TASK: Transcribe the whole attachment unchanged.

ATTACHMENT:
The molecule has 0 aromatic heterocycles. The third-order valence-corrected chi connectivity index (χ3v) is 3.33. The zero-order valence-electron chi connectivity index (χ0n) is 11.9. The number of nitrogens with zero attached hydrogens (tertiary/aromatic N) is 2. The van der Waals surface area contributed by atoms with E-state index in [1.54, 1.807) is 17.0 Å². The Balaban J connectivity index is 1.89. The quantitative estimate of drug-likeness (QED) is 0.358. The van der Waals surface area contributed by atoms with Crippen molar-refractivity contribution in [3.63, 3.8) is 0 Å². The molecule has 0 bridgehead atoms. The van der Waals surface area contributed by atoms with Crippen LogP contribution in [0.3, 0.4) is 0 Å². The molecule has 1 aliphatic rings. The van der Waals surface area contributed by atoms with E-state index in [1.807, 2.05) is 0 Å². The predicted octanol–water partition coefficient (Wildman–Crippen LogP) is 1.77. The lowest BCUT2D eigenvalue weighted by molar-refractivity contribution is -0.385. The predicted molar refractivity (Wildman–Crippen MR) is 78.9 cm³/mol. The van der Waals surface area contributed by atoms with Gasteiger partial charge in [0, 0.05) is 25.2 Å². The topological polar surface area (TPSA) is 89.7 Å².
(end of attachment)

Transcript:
The molecule has 0 aromatic heterocycles. The third-order valence-corrected chi connectivity index (χ3v) is 3.33. The zero-order valence-electron chi connectivity index (χ0n) is 11.9. The number of nitrogens with zero attached hydrogens (tertiary/aromatic N) is 2. The van der Waals surface area contributed by atoms with E-state index in [1.54, 1.807) is 17.0 Å². The Balaban J connectivity index is 1.89. The quantitative estimate of drug-likeness (QED) is 0.358. The van der Waals surface area contributed by atoms with Crippen molar-refractivity contribution in [3.63, 3.8) is 0 Å². The molecule has 0 bridgehead atoms. The van der Waals surface area contributed by atoms with Crippen LogP contribution in [0.3, 0.4) is 0 Å². The molecule has 1 aliphatic rings. The van der Waals surface area contributed by atoms with E-state index in [1.807, 2.05) is 0 Å². The predicted octanol–water partition coefficient (Wildman–Crippen LogP) is 1.77. The lowest BCUT2D eigenvalue weighted by molar-refractivity contribution is -0.385. The predicted molar refractivity (Wildman–Crippen MR) is 78.9 cm³/mol. The van der Waals surface area contributed by atoms with Gasteiger partial charge in [0, 0.05) is 25.2 Å². The topological polar surface area (TPSA) is 89.7 Å².